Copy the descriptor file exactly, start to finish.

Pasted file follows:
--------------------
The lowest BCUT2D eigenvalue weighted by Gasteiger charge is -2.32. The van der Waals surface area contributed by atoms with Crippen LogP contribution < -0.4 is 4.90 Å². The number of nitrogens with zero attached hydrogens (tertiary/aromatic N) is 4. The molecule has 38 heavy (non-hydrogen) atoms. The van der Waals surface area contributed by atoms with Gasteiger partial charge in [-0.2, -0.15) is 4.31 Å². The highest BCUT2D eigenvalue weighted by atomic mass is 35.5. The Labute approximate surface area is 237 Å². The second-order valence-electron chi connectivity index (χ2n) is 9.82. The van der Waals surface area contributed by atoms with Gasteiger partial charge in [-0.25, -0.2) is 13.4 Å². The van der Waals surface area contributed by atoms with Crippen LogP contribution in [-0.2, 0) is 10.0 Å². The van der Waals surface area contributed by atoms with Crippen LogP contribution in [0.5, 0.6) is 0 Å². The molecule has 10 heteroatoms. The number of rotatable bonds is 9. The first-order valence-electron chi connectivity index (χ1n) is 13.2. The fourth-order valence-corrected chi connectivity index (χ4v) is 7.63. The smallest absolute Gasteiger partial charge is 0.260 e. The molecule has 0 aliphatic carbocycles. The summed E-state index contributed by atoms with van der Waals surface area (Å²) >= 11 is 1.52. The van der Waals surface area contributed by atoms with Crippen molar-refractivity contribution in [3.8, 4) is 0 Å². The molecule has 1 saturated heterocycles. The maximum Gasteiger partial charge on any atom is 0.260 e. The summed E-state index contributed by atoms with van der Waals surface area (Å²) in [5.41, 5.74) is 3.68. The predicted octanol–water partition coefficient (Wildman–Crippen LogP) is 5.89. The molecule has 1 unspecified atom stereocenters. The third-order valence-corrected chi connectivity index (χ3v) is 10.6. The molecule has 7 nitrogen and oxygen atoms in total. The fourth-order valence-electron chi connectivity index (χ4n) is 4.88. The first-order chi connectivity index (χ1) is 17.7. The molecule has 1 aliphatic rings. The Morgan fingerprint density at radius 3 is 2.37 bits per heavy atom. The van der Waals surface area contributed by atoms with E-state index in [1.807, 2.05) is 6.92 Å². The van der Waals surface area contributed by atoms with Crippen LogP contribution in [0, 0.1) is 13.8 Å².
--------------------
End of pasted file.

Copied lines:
The lowest BCUT2D eigenvalue weighted by Gasteiger charge is -2.32. The van der Waals surface area contributed by atoms with Crippen LogP contribution < -0.4 is 4.90 Å². The number of nitrogens with zero attached hydrogens (tertiary/aromatic N) is 4. The molecule has 38 heavy (non-hydrogen) atoms. The van der Waals surface area contributed by atoms with Gasteiger partial charge in [-0.2, -0.15) is 4.31 Å². The highest BCUT2D eigenvalue weighted by atomic mass is 35.5. The Labute approximate surface area is 237 Å². The second-order valence-electron chi connectivity index (χ2n) is 9.82. The van der Waals surface area contributed by atoms with Gasteiger partial charge in [-0.25, -0.2) is 13.4 Å². The van der Waals surface area contributed by atoms with Crippen LogP contribution in [-0.2, 0) is 10.0 Å². The van der Waals surface area contributed by atoms with Crippen LogP contribution in [0.5, 0.6) is 0 Å². The molecule has 10 heteroatoms. The number of rotatable bonds is 9. The first-order valence-electron chi connectivity index (χ1n) is 13.2. The fourth-order valence-corrected chi connectivity index (χ4v) is 7.63. The smallest absolute Gasteiger partial charge is 0.260 e. The molecule has 0 aliphatic carbocycles. The summed E-state index contributed by atoms with van der Waals surface area (Å²) >= 11 is 1.52. The van der Waals surface area contributed by atoms with Crippen molar-refractivity contribution in [3.8, 4) is 0 Å². The molecule has 1 saturated heterocycles. The maximum Gasteiger partial charge on any atom is 0.260 e. The summed E-state index contributed by atoms with van der Waals surface area (Å²) in [5.41, 5.74) is 3.68. The predicted octanol–water partition coefficient (Wildman–Crippen LogP) is 5.89. The molecule has 1 unspecified atom stereocenters. The third-order valence-corrected chi connectivity index (χ3v) is 10.6. The molecule has 7 nitrogen and oxygen atoms in total. The fourth-order valence-electron chi connectivity index (χ4n) is 4.88. The first-order chi connectivity index (χ1) is 17.7. The molecule has 1 aliphatic rings. The Morgan fingerprint density at radius 3 is 2.37 bits per heavy atom. The van der Waals surface area contributed by atoms with E-state index in [1.807, 2.05) is 6.92 Å². The van der Waals surface area contributed by atoms with Crippen LogP contribution in [0, 0.1) is 13.8 Å².